Here’s the elevator pitch for the Ringling College Business of Art and Design (BOAD) program: Imagine a business school within an art school.But BOAD students don’t work in a silo. Even as they build a foundation in managerial accounting, finance, and statistics, spreadsheets overlap with blank canvases. Through classes in drawing and 3D design and cross-disciplinary collaborations with filmmakers, game artists, and illustrators, BOAD students come to understand the creative process inside and out.
“We prepare our students to be connectors,” says Dr. Wanda Chaves, BOAD’s founding faculty member in 2008 and current interim department head. “If a company wants to be more creative, our students know how to define it and make it happen.”
Dr. Wanda Chaves on Creativity + Business
We asked a few questions about this revolutionary program from the Interim Head of the Ringling College Business of Art and Design Department, Dr. Chaves. See what she has to say about the program’s goals and successes, as well as the future of creativity in the world of business.
Q: What kinds of students come to Ringling College to major in BOAD?
A: Our students have a passion for both the world of business and the world of art and design. They want to be business people who manage creative people, projects,
Q: You were part of the founding of this major. What was the thinking behind its creation and its evolution?
A: Yes, I was the first person hired to lead the department and to be the first faculty member. The program was created to address the great need that creative companies have for business people who understand the creative process and know how to work with artists and designers from many different backgrounds. It was designed to prepare students to be connectors—serving at the intersection of art, design, and the people needed to bring a creative vision to life.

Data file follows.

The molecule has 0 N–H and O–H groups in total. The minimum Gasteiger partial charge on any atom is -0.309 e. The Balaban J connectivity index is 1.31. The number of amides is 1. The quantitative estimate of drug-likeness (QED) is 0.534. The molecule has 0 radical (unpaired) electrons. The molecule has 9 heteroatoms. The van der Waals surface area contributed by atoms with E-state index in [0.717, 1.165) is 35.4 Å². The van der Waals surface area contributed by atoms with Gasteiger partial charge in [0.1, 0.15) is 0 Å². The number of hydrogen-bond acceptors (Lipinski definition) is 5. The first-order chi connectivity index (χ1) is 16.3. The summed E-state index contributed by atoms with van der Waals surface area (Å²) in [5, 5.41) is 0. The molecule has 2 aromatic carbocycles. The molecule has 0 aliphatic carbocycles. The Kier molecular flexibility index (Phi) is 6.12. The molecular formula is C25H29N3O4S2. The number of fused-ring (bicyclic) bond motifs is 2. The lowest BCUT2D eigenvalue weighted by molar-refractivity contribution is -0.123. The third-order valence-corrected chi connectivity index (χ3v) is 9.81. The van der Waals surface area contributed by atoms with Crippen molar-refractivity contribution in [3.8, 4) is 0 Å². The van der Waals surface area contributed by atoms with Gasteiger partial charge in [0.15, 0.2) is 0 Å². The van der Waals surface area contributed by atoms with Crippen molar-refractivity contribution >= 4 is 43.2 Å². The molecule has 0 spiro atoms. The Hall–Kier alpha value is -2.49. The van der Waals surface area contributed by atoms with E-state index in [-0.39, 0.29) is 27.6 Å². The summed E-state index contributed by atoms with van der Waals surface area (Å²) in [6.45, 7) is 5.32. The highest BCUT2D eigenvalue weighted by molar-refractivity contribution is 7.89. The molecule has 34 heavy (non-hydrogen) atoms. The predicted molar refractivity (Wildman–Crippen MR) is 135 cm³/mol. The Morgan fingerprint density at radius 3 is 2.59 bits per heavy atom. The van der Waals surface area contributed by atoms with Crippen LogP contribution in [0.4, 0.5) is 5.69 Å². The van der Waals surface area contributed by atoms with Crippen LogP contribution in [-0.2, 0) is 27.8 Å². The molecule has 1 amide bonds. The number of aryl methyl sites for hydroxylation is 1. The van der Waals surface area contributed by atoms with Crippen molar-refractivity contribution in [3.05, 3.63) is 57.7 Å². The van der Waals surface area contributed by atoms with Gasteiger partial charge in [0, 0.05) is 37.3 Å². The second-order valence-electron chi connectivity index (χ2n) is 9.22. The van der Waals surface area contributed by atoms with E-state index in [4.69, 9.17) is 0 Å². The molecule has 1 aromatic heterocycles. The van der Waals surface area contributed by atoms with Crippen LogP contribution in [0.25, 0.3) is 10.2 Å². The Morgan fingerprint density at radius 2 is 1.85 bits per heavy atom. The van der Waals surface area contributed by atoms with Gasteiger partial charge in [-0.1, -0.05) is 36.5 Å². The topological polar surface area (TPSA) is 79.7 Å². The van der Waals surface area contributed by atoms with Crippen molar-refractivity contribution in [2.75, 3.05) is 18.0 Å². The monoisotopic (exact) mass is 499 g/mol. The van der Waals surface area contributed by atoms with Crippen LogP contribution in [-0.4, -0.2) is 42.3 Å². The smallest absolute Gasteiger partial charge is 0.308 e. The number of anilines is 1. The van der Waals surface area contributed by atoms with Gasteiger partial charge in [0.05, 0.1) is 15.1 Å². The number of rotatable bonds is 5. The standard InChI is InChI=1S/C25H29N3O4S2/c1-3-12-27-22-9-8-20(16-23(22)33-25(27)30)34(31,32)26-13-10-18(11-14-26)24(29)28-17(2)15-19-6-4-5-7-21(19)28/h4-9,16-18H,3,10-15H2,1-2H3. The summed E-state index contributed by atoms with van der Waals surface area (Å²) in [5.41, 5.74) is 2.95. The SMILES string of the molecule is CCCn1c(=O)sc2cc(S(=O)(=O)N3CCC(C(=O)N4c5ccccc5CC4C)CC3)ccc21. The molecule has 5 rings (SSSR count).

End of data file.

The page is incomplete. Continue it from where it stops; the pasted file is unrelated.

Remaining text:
Q: What jobs do graduates land?
A: Our graduates have gone on to work at Disney Animation, Pixar, Feld Entertainment, JibJab, Creative Arts Limited, Moose Studios, Steel House, The Studio, Carbon 8, The Zebra, American Custom Yachts, Sun Hydraulics, Pyper Young, WINK TV, and other creative organizations. They become producers, production coordinators, project managers, account coordinators, junior product managers, campaign services associates, to name a few.
Q: What do you see for the future of business and creativity?
A: Revolutionary organizations such as Airbnb, Netflix, Amazon, Uber, and Tesla have redefined the world of business by building smart design into every aspect of their business, including not only their products but their competitive strategies, organizational structure and culture, work processes, interactions with customers, and how they work with and manage their people. Every organization, regardless of their size or industry, needs to continuously find new ways to weave creativity into the very fabric of their business if they are to thrive, and in many cases survive, in this ever-changing and demanding marketplace.
A passionate teacher, Chaves arranges opportunities to apply classroom learning to real-world problem solving. Three years ago, Cirque du Soleil charged a BOAD class with extending the magic of the show beyond the time frame of the performance. Students brainstormed how to make the company’s online site, concessions, and follow-up on social media more engaging—and even pitched an interactive phone app to open during the show. “Later, when I went to Toruk, I was thrilled to see Cirque trying out an app,” says Chaves. “Cirque executives have told me that Ringling students bring inspiration to them. Millennials think differently.”